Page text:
Despite the challenges, both Bob and Sterling are pleased with the garden’s second growing season and are already anticipating next year’s garden. “Perennial plants sit there the first year, grow a little bit the second year, explode the third year,” Sterling comments.
An important part of the mission of the State Street Community Garden is to donate part of every harvest to the O’Fallon Community Food Pantry. The food pantry provides food to residents of the 62269 ZIP code, which includes both O’Fallon and Shiloh.
Fresh produce is expensive. Many people, especially those who rely on food pantries for their groceries, don’t eat fresh fruits and vegetables because they cannot afford them. Donations of produce from the State Street Community Garden help to ensure that everyone in the community has access to homegrown fruits and vegetables.
The O’Fallon Garden Club has plots dedicated to growing food for the Food Pantry, and also asks that individual plots donate 10% of their harvest. They make deliveries twice a week. Last year, they donated just over 2,000 lbs of produce!
There’s one thing that Bob and Sterling want to emphasize: This is the community’s garden.
Bob smiles when he says, “This is O’Fallon’s garden. It’s a place for people to come and enjoy what’s been done here. There’s a nice place down in the shade for people to sit and watch the flowers grow, watch the bees interact with the flowers. Bring your kids down and let them see.” There’s even a picnic table in the shade for visitors to use.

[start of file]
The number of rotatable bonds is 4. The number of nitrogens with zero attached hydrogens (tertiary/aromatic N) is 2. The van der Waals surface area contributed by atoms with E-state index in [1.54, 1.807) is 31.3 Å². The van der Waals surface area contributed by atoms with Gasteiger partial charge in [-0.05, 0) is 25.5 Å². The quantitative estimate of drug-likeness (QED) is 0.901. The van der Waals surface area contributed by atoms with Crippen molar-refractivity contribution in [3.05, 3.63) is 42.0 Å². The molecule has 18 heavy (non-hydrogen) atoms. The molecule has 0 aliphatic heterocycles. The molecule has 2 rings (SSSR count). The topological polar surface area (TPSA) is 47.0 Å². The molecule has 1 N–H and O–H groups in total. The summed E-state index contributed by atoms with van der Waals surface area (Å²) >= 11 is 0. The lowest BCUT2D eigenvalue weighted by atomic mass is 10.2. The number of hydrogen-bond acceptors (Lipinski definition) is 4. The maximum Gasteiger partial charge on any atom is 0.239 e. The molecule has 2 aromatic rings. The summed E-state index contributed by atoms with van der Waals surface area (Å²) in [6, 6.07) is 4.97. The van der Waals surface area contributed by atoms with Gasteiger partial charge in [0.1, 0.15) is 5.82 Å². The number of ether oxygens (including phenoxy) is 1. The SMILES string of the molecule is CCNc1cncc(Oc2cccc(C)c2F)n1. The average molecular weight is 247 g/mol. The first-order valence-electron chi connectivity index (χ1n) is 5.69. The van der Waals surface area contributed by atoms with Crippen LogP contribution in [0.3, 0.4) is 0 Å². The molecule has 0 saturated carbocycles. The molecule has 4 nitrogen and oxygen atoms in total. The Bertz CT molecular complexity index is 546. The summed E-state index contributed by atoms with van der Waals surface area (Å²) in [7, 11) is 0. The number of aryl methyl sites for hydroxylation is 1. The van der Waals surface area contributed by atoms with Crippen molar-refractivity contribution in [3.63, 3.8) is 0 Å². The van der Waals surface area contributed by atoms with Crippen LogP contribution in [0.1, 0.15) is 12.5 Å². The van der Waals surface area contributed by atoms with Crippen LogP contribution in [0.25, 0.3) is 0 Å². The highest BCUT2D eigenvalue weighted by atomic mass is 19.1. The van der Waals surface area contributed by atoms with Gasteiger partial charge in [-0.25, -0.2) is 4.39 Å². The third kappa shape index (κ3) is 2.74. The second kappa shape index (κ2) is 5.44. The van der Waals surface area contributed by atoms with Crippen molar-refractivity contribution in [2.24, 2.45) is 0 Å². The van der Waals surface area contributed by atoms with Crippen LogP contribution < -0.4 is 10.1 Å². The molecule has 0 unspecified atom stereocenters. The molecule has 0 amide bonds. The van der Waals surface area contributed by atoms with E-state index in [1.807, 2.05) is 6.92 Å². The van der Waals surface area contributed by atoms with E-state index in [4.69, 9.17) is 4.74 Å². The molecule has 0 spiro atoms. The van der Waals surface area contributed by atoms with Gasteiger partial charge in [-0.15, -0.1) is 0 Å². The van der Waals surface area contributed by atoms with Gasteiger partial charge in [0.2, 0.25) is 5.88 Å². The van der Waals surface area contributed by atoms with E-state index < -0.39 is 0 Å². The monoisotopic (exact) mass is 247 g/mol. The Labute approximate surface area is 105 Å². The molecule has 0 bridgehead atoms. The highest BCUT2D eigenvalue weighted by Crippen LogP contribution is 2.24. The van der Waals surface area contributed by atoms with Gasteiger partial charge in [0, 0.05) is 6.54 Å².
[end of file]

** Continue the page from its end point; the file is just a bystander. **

“We encourage people to come out and walk through and look at it, ask questions,” agrees Sterling. “A lot of us are master gardeners. When I’m walking through the flower garden, people will ask me questions: ‘What flower is that? I’ve got a garden at home, what should I plant? They ask about bugs, that type of thing. We give advice.’” They also educate kids’ groups about gardening.
They invite everyone in the community to help them take care of the garden, or just come out and enjoy it. For Bob and Sterling, the State Street Community Garden gives them a chance to give back to their community.
Bob shared that he retired about a year and a half ago and wanted to raise vegetables for the food pantry. “The O’Fallon Garden Club gave me that opportunity, and gives nutritious food where it’s needed. We raise awareness that people here are doing something to make this spot a little brighter.”
It’s easy to see that they’re proud of the comments they get from visitors and passersby. “People in the community appreciate the garden, and they tell us,” Sterling says.
But people aren’t the only ones who appreciate the garden. Visitors to the garden can’t miss the bees buzzing through the flower gardens and the birds that live in the staked birdhouses throughout the garden. If you look closely, you may even see the resident groundhog. “We also have rabbits but they’re not welcome!” says Sterling.
The O’Fallon Garden Club invites anyone who’s interested to become a member. About half of their members are retired, and one-third are Master Gardeners. There are younger members as well. The Landscape Committee, which maintains the State Street Garden, also maintains parts of the Family Sports Park and the O’Fallon roundabouts. They meet once a month and usually have a guest speaker who talks about gardening topics.